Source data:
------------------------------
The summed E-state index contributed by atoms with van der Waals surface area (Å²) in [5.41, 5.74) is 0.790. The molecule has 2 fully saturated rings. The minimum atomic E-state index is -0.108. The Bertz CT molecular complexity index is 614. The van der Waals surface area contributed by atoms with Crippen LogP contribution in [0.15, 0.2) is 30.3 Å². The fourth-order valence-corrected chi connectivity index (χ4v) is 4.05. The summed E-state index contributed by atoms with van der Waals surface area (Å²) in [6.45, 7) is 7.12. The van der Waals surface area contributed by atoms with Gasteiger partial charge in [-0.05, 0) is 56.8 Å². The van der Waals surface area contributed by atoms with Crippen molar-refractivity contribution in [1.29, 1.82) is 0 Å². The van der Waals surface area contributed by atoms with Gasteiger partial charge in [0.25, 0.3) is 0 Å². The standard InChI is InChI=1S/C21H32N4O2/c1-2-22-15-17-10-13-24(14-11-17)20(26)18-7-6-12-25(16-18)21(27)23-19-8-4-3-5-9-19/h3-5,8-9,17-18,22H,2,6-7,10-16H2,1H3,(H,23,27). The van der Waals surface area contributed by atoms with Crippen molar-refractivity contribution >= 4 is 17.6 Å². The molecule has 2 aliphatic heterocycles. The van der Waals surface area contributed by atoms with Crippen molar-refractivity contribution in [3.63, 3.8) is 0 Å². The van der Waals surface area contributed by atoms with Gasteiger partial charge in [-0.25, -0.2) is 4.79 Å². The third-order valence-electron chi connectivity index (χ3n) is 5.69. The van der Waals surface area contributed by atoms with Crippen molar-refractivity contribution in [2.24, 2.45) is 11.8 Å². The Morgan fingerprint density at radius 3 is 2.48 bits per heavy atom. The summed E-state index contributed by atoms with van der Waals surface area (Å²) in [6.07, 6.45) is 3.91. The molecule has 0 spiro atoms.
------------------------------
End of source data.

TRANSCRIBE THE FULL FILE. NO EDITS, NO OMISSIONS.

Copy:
The summed E-state index contributed by atoms with van der Waals surface area (Å²) in [5.41, 5.74) is 0.790. The molecule has 2 fully saturated rings. The minimum atomic E-state index is -0.108. The Bertz CT molecular complexity index is 614. The van der Waals surface area contributed by atoms with Crippen LogP contribution in [0.15, 0.2) is 30.3 Å². The fourth-order valence-corrected chi connectivity index (χ4v) is 4.05. The summed E-state index contributed by atoms with van der Waals surface area (Å²) in [6.45, 7) is 7.12. The van der Waals surface area contributed by atoms with Gasteiger partial charge in [-0.05, 0) is 56.8 Å². The van der Waals surface area contributed by atoms with Crippen molar-refractivity contribution in [1.29, 1.82) is 0 Å². The van der Waals surface area contributed by atoms with Gasteiger partial charge in [0.25, 0.3) is 0 Å². The standard InChI is InChI=1S/C21H32N4O2/c1-2-22-15-17-10-13-24(14-11-17)20(26)18-7-6-12-25(16-18)21(27)23-19-8-4-3-5-9-19/h3-5,8-9,17-18,22H,2,6-7,10-16H2,1H3,(H,23,27). The van der Waals surface area contributed by atoms with Crippen molar-refractivity contribution >= 4 is 17.6 Å². The molecule has 2 aliphatic heterocycles. The van der Waals surface area contributed by atoms with Crippen molar-refractivity contribution in [3.63, 3.8) is 0 Å². The van der Waals surface area contributed by atoms with Gasteiger partial charge in [-0.25, -0.2) is 4.79 Å². The third-order valence-electron chi connectivity index (χ3n) is 5.69. The van der Waals surface area contributed by atoms with Crippen molar-refractivity contribution in [2.24, 2.45) is 11.8 Å². The Morgan fingerprint density at radius 3 is 2.48 bits per heavy atom. The summed E-state index contributed by atoms with van der Waals surface area (Å²) in [6.07, 6.45) is 3.91. The molecule has 0 spiro atoms.